10 Apr Demography Is Destiny When It Comes to Automation
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Previously published on The Wall Street Journal. By Irving Wladawsky-Berger. PHOTO: YOSHIO TSUNODA/ZUMA PRESS
Countries that experience more rapid aging are also the ones at the forefront of adopting industrial robots
The world has been stuck in an era of slow economic growth over the past decade. Top economists and policy makers have proposed a number of explanations for the economic slowdown, but in the end, there’s no consensus on the reasons, on how long the slowdown will likely last, or on what to do about it.
Economic growth has two main components: Productivity growth and the growth of the labor force. One potential theory for ourstagnant economic growthis demographics, namely, therapidly declining populationand labor force growth around the world.
The current world’s population is 7.7 billion. The UN Population Division estimates that global population will reach 9.8 billion with a growth rate of 0.5% in 2050, and will peak around 2100 at roughly 11.2 billion with a growth rate of 0.1%. Other projections estimate that the population will grow slower, peak at 9.4 billion around 2070 and then decline to around 9 billion in 2100. Some project that after reaching a peak of 9 billion, the world’s population will decline back to today’s levels by 2100.
Japan and a few other countries are already experiencing population declines. The U.S. population is currently around 330 million, and is projected to reach 390 million in 2050 and 450 million in 2100. While the U.S. birthrate hit a historic low in 2017, the population has continued to grow due to immigration. The U.S. growth rate is 0.71% including immigration and 0.43% without.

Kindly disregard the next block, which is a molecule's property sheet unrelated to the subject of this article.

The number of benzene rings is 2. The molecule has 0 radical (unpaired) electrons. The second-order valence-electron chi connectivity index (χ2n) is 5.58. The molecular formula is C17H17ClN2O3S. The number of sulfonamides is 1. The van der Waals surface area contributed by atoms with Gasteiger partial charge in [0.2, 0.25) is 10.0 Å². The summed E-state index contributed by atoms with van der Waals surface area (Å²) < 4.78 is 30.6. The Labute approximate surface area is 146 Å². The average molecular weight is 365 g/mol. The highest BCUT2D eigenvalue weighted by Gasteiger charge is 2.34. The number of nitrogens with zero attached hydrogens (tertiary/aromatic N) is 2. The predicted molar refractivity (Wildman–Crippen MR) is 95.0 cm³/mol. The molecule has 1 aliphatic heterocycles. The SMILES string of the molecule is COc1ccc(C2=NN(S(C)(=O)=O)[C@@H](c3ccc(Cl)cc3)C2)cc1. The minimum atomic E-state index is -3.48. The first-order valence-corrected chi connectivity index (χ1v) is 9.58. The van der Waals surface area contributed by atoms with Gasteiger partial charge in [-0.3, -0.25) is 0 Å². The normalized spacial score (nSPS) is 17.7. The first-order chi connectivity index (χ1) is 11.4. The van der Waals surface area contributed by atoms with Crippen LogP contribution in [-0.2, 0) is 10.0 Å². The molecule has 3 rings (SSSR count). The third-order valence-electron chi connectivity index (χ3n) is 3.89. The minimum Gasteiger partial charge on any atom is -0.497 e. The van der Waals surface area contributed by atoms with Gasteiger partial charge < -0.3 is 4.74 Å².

The global labor forcegrewat an average of 1.8% per year between 1960 and 2005, but since then it’s been growing at just 1.1% per year. The labor force is still growing in some developing countries like India, Nigeria and the Philippines, but it’s already shrinking in China, Japan and Germany. In the U.S., the labor force is growing very slowly, 0.5% per year over the past decade, compared with 1.7% from 1960 to 2005. Given the continuing decline in fertility rates in most parts of the world, the global labor force is expected to slip further in the coming decades.
“The rapid aging of the population of both developed economies and much of the rest of the world … is seen as one of the most dangerous economic ills of the next several decades,” wrote economic professors Daron Acemoglu and Pascual Restrepo in a 2017 paper. Older populations not only reduce labor force participation, but also lead to lower productivity, given that workers’ productivity and earnings have been shown to peak in their 40s. One might thus expect that countries undergoing faster aging would be most affected by slower economic growth and GDP per capita. But, in fact, this is not the case. “If anything, countries experiencing more rapid aging have grown more in recent decades… The lack of a strong negative association between changes in age structure and changes in GDP per capita is surprising. So what explains it?”
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